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Unthank v. Brianjett

In the United States Court of Appeals For the Seventh Circuit

December 4, 2008


Appeal from the United States District Court for the Southern District of Indiana, Terre Haute Division. No. 2:07-cv-0096-LJM-WTL-Larry J. McKinney, Judge.

The opinion of the court was delivered by: Easterbrook, Chief Judge.


Before EASTERBROOK, Chief Judge, and RIPPLE and ROVNER, Circuit Judges.

More than a decade ago, we affirmed Kevin Unthank's conviction and 262-month sentence for violating federal drug laws. United States v. Unthank, 109 F.3d 1205 (7th Cir. 1997). Ever since, he has been trying to have the conviction vacated or the sentence reduced. In 1998 he filed a motion under 28 U.S.C. §2255; it was denied. In 2001 he sought leave from this court to commence a second collateral attack; that request was denied. In 2002, after his transfer to a federal prison in Kentucky, Unthank filed a petition for a writ of habeas corpus under 28 U.S.C. §2241. That petition was dismissed because the remedy under §2255 is exclusive. Unthank v. Sanders, No. 02-cv-56-HRW (E.D. Ky. June 28, 2002). Next Unthank asked the sentencing court (in the Southern District of Illinois) to "correct the presentence report"; the judge saw this as a thinly disguised collateral attack, see Gonzalez v. Crosby, 545 U.S. 524 (2005), and dismissed it as an unauthorized successive petition. After his 2007 transfer to a prison in Indiana, Unthank tried yet again. He filed a §2241 petition in the Southern District of Indiana, which agreed with the Eastern District of Kentucky and dismissed the petition, leading to this appeal.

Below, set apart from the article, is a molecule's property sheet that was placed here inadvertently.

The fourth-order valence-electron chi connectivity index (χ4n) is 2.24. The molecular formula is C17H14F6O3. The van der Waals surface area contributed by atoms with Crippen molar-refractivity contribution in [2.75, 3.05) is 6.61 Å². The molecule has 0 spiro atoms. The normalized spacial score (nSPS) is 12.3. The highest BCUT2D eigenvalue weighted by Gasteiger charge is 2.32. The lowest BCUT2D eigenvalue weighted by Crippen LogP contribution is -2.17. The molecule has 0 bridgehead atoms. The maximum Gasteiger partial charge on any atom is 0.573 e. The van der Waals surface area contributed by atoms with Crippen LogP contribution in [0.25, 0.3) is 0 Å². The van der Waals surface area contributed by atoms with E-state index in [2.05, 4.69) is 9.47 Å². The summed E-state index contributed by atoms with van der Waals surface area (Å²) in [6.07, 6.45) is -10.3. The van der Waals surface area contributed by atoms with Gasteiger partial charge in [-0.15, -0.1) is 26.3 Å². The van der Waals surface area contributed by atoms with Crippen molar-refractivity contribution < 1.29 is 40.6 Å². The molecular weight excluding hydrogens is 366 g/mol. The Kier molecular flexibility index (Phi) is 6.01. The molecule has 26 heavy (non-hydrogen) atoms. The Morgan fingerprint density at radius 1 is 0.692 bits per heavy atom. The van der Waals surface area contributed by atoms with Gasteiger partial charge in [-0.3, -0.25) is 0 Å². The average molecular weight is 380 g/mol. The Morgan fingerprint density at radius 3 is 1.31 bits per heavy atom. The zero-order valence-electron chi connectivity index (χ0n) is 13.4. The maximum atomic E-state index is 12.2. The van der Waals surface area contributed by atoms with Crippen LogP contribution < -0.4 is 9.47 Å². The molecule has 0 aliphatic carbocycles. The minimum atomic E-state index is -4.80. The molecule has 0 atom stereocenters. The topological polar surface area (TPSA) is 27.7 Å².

Unthank believes that he is entitled to a reduced punishment because, after sentence was imposed in his federal case, one of his state convictions was vacated. Recalculating his criminal history in light of the state court's decision would (or at least could) have led to a lower federal penalty. The Supreme Court concluded in Johnson v. United States, 544 U.S. 295 (2005), that the post-sentencing vacatur of a state conviction that affected the federal sentence may in principle support relief under §2255. Moreover, the Court held in Johnson, vacatur is a new "fact" that opens a one-year window to seek collateral relief. See 28 U.S.C. §2255(f)(4).

But Unthank's collateral attack in 1998 blocks access to the kind of review authorized by Johnson. Section 2255 allows only one collateral attack unless the prisoner meets the conditions in §2255(h): "(1) newly discovered evidence that, if proven and viewed in light of the evidence as a whole, would be sufficient to establish by clear and convincing evidence that no reasonable factfinder would have found the movant guilty of the offense; or (2) a new rule of constitutional law, made retroactive to cases on collateral review by the Supreme Court, that was previously unavailable." Unthank does not rely on a new rule of constitutional law, and the vacatur of his state conviction, although a new "fact" under Johnson, is not one that shows him innocent of the drug crime. So, as we concluded in 2001, Unthank cannot use §2255(h) to proceed a second time under §2255.

This leads Unthank to contend that he may employ §2241 instead. According to §2255(e), a federal prisoner may use §2241 to contest his conviction or sentence only when "the remedy by motion [under §2255] is inadequate or ineffective to test the legality of his detention." When §2255(h) blocks a successive petition, Unthank submits, §2255 is inadequate and ineffective.